When Germany invaded Poland, Stuka bombers devastated Warsaw—and the city's zoo along with it. With most of their animals dead, zookeepers Jan and Antonina Zabinski began smuggling Jews into empty cages. Another dozen "guests" hid inside the Zabinskis' villa, emerging after dark for dinner, socializing, and, during rare moments of calm, piano concerts. Jan, active in the Polish resistance, kept ammunition buried in the elephant enclosure and stashed explosives in the animal hospital. Meanwhile, Antonina kept her unusual household afloat, caring for both its human and its animal inhabitants—otters, a badger, hyena pups,
With her exuberant prose and exquisite sensitivity to the natural world,
Diane Ackerman engages us viscerally in the lives of the zoo animals,
their keepers, and their hidden visitors. She shows us how Antonina
refused to give in to the penetrating fear of discovery, keeping alive an
atmosphere of play and innocence even as Europe crumbled around her.
March 26, 2010 – Outliers: The Story of Success by Malcolm Gladwell
In this stunning new book, Malcolm Gladwell takes us on an intellectual journey through the world of "outliers"—the best and the brightest, the most famous and the most successful. He asks the question: what makes high-achievers different? His answer is that we pay too much attention to what successful people are like, and too little attention to where they are from: that is, their culture, their family, their generation, and the idiosyncratic experiences of their upbringing. Along the way he explains the secrets of software billionaires, what it takes to be a great soccer
player, why Asians are good at math, and what made the Beatles the
April 23, 2010 – Ordinary Heroes by Scott Turow
Stewart Dubinsky knew his father had served in World War II. And he'd been told how David Dubin (as his father had Americanized the name that Stewart later reclaimed) had rescued Stewart's mother from the horror of the Balingen concentration camp. But when he discovers, after his father's death, a packet of wartime letters to a former fiancée, and learns of his father's court-martial and imprisonment, he is plunged into the mystery of his family's secret history and driven to uncover the truth about this enigmatic, distant man who'd always refused to talk about his war.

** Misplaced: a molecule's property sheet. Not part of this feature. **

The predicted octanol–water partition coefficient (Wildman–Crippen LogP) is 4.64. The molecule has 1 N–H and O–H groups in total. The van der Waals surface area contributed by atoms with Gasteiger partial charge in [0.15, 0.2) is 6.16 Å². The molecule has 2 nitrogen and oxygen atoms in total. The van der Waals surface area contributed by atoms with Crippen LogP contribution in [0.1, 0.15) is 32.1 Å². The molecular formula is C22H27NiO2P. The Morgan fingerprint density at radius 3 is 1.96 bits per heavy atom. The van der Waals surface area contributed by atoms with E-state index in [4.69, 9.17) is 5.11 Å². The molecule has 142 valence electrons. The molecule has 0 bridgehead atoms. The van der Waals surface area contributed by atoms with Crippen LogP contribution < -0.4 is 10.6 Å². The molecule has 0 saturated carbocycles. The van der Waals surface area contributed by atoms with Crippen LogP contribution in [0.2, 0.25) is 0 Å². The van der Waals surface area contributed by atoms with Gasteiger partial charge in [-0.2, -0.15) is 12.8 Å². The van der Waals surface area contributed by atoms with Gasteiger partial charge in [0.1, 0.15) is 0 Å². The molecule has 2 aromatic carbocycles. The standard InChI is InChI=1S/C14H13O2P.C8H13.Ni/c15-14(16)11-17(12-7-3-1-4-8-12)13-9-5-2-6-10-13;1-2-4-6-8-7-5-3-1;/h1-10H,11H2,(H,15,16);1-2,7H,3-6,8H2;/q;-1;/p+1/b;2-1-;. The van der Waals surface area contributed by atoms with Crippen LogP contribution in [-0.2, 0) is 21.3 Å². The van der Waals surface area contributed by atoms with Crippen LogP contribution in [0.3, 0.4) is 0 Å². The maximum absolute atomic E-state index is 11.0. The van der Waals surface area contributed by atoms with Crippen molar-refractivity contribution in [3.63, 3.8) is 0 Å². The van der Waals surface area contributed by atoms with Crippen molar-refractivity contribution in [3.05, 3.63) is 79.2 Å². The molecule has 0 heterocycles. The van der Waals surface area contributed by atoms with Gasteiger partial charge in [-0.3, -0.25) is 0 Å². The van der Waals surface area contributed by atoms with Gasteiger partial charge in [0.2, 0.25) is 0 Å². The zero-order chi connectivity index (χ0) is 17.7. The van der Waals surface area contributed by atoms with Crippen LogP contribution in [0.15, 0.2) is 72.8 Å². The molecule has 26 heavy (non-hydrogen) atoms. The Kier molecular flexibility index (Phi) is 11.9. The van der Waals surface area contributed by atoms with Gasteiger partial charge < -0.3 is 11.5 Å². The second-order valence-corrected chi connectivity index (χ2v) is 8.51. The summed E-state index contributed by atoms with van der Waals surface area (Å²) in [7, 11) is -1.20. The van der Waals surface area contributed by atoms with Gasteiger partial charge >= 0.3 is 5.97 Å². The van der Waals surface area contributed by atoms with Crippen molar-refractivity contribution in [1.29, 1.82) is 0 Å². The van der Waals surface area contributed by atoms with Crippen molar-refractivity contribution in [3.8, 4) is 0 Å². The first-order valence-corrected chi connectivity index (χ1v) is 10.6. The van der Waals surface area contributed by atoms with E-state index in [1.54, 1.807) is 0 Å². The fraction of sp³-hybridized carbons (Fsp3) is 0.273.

May 28, 2010 – The Guernsey Literary and Potato Peel Pie Society
by Mary Ann Shaffer and Annie Barrows
January 1946: writer Juliet Ashton receives a letter from a stranger, a founding member of the Guernsey Literary and Potato Peel Pie Society. And so begins a remarkable tale of the island of Guernsey during the German occupation, and of a society as extraordinary as its name.
June 25, 2010 – Water for Elephants by Sara Gruen
As a young man, Jacob Jankowski was tossed by fate onto a rickety train that was home to the Benzini Brothers Most Spectacular Show on Earth. It was the early part of the great Depression, and for Jacob, now ninety, the circus world he remembers was both his salvation and a living hell. A veterinary student just shy of a degree, he was put in charge of caring for the circus menagerie. It was there that he met Marlena, the beautiful equestrian star married to August, the charismatic but twisted animal trainer. And he met Rosie, an untrainable elephant who was the great gray hope for this third-rate traveling show. The bond that grew among
this unlikely trio was one of love and trust, and, ultimately, it was their
July 23, 2010 – Memoirs of a Geisha by Arthur Golden
An epic on an intimate scale, Memoirs of a Geisha takes the reader behind the rice-paper screens of the geisha house to a vanished floating world of beauty and cruelty, from a poor fishing village in 1929 to the decadence of 1940s Kyoto, through the chaos of World War II to the towers of the Waldorf Astoria Hotel, where the gray-eyed geisha Sayuri unfolds the remarkable story of her life.
The BMA Rumble in Clondalkin annual fight show was held in the luxuriousCitywest Hotel in Saggart, Co Dublin as its previous location, the Louis FitzgeraldHotel had reached its full capacity on the last outing. Hosted by head coach of BMA Clondalkin Ilija Salerno, along with chiefinstructor of BMA Roy Baker, they promised to have a bigger, better and the mostexiting show yet. They certainly deliv